Is this the kind of cutting-edge research lab you expect from a self-proclaimed nanotech leader that was (earlier this year) worth several hundred million dollars? In the words of one of my waggish colleagues who spent years of his life in the pharmacology lab, that lab's got "less equipment than a high-school chemistry class." Open-toed, high-heeled shoes in the research room? What kind of important experiment is being conducted with that red fluid in the center? Is this all play-acting?
I don't want to oversnark this, but I think this is a fair question, especially because Altair Nanotechnologies (Nasdaq: ALTI ) produces a lot of fluff, and it has a long history of generating more enthusiasm than earnings.
In recent weeks, reality has begun to creep back into the share price at Altair, which earlier this year shot up to more than $6 a stub after a press release purported to describe a breakthrough in its lithium-battery technology. Said breakthrough has thus far produced only an R&D agreement with an undercapitalized Chinese battery company that plans to try and sell its wares to the manufacturers of electric cars. And we all know how many of those there are clogging the streets and highways.
Its greatest success this year was securing a load of cash through a private placement, shortly after the PR and investor overreaction sent the stock through the roof. Since then, it's been the same old thing: promises of great potential for products and processes. If these great products and processes ever reach market, they'll have to compete with established products made by established companies such as Genzyme (Nasdaq: GENZ ) , DuPont (NYSE: DD ) , and Lyondell Chemicals (NYSE: LYO ) .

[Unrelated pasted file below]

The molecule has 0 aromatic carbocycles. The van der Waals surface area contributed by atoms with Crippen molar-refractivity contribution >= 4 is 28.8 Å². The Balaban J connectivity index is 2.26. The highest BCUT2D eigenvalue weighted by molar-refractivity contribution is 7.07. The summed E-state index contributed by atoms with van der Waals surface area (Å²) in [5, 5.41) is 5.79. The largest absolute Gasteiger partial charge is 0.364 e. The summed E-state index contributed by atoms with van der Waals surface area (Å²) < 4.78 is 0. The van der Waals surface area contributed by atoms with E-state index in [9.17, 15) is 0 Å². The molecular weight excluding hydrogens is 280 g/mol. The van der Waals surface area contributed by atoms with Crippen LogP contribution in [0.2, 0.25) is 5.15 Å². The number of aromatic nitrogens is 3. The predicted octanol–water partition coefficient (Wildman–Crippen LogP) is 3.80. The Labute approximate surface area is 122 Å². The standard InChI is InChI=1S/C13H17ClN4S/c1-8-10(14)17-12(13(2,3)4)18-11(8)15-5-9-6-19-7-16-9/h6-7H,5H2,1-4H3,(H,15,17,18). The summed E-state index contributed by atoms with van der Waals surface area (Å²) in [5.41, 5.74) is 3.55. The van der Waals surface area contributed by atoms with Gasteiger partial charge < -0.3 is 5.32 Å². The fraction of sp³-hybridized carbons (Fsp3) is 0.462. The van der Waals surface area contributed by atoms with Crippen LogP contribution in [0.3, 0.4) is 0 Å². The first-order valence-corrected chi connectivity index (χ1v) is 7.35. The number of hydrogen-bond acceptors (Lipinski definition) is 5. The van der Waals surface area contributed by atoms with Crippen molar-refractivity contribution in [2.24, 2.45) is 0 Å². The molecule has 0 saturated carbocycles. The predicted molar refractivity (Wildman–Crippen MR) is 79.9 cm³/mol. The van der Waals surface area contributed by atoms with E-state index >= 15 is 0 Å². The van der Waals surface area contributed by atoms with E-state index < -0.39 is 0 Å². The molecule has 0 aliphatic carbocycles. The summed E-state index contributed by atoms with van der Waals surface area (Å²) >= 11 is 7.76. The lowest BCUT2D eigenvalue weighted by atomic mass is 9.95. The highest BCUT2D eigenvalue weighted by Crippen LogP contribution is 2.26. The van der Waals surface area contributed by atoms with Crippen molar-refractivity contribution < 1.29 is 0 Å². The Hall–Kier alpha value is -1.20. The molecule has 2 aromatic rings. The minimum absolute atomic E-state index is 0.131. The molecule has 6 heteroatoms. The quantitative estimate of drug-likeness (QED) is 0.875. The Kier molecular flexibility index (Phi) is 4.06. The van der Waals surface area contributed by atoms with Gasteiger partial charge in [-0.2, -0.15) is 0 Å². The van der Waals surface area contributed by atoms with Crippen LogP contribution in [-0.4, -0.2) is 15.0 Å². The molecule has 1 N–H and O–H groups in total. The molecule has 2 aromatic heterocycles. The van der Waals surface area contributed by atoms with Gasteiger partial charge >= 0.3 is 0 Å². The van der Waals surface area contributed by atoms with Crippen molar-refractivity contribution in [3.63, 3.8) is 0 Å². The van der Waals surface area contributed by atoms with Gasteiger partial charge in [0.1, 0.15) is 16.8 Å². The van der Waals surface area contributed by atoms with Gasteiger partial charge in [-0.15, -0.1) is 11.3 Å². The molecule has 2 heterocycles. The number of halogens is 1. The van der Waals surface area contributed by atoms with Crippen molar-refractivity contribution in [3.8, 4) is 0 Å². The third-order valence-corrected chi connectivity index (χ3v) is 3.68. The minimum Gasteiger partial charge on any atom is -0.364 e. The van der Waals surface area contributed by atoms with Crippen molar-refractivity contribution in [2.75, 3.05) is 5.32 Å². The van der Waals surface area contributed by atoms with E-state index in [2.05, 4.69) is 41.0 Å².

Not that this doesn't make for great drama. In addition to the recent exit of the firm's independent auditor, there are lawsuits and ex-insiders posting their not-entirely-sanguine thoughts on the company on public message boards.
There's a lesson here, Fools. What goes up like a rocket eventually rains down like meteoric shrapnel, especially when the only fuel to keep things afloat is overhyped hope. The next time a "big news" press release rolls out, take a deeper look. Start with that picture.
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Seth Jayson is always pretty skeptical about the next big thing, especially when it wants access to his wallet. At the time of publication, he had positions in no company mentioned here. View his stock holdings and Fool profile here. Fool rules are here.